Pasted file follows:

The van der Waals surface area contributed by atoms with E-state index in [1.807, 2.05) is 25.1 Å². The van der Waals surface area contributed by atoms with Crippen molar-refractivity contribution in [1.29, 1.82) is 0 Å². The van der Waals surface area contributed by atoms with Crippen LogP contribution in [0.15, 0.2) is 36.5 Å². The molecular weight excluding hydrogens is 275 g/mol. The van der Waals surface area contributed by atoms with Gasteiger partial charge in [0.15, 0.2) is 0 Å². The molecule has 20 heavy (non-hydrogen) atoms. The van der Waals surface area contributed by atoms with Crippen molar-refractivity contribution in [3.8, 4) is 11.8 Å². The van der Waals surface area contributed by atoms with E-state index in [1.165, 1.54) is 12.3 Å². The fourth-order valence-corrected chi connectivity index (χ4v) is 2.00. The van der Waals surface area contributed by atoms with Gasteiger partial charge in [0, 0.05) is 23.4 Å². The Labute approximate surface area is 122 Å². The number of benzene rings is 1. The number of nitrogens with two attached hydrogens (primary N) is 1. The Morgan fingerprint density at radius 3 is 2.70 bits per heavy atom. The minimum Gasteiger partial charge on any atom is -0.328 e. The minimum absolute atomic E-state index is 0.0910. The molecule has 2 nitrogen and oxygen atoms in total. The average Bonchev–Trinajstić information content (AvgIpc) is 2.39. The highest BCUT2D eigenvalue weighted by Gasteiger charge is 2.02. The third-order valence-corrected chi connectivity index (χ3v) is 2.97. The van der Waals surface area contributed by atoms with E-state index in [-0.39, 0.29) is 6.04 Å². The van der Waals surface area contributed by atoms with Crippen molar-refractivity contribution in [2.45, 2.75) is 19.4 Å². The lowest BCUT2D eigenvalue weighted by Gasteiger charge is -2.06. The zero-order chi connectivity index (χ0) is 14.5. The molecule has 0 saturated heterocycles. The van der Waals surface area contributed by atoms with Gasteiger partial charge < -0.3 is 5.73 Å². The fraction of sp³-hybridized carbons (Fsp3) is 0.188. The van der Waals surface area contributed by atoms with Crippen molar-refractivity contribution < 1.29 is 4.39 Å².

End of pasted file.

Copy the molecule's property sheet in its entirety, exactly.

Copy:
The van der Waals surface area contributed by atoms with E-state index in [1.807, 2.05) is 25.1 Å². The van der Waals surface area contributed by atoms with Crippen molar-refractivity contribution in [1.29, 1.82) is 0 Å². The van der Waals surface area contributed by atoms with Crippen LogP contribution in [0.15, 0.2) is 36.5 Å². The molecular weight excluding hydrogens is 275 g/mol. The van der Waals surface area contributed by atoms with Gasteiger partial charge in [0.15, 0.2) is 0 Å². The molecule has 20 heavy (non-hydrogen) atoms. The van der Waals surface area contributed by atoms with Crippen molar-refractivity contribution in [3.8, 4) is 11.8 Å². The van der Waals surface area contributed by atoms with E-state index in [1.165, 1.54) is 12.3 Å². The fourth-order valence-corrected chi connectivity index (χ4v) is 2.00. The van der Waals surface area contributed by atoms with Gasteiger partial charge in [0, 0.05) is 23.4 Å². The Labute approximate surface area is 122 Å². The number of benzene rings is 1. The number of nitrogens with two attached hydrogens (primary N) is 1. The Morgan fingerprint density at radius 3 is 2.70 bits per heavy atom. The minimum Gasteiger partial charge on any atom is -0.328 e. The minimum absolute atomic E-state index is 0.0910. The molecule has 2 nitrogen and oxygen atoms in total. The average Bonchev–Trinajstić information content (AvgIpc) is 2.39. The highest BCUT2D eigenvalue weighted by Gasteiger charge is 2.02. The third-order valence-corrected chi connectivity index (χ3v) is 2.97. The van der Waals surface area contributed by atoms with E-state index in [-0.39, 0.29) is 6.04 Å². The van der Waals surface area contributed by atoms with Crippen molar-refractivity contribution in [2.45, 2.75) is 19.4 Å². The lowest BCUT2D eigenvalue weighted by Gasteiger charge is -2.06. The zero-order chi connectivity index (χ0) is 14.5. The molecule has 0 saturated heterocycles. The van der Waals surface area contributed by atoms with Gasteiger partial charge < -0.3 is 5.73 Å². The fraction of sp³-hybridized carbons (Fsp3) is 0.188. The van der Waals surface area contributed by atoms with Crippen molar-refractivity contribution < 1.29 is 4.39 Å².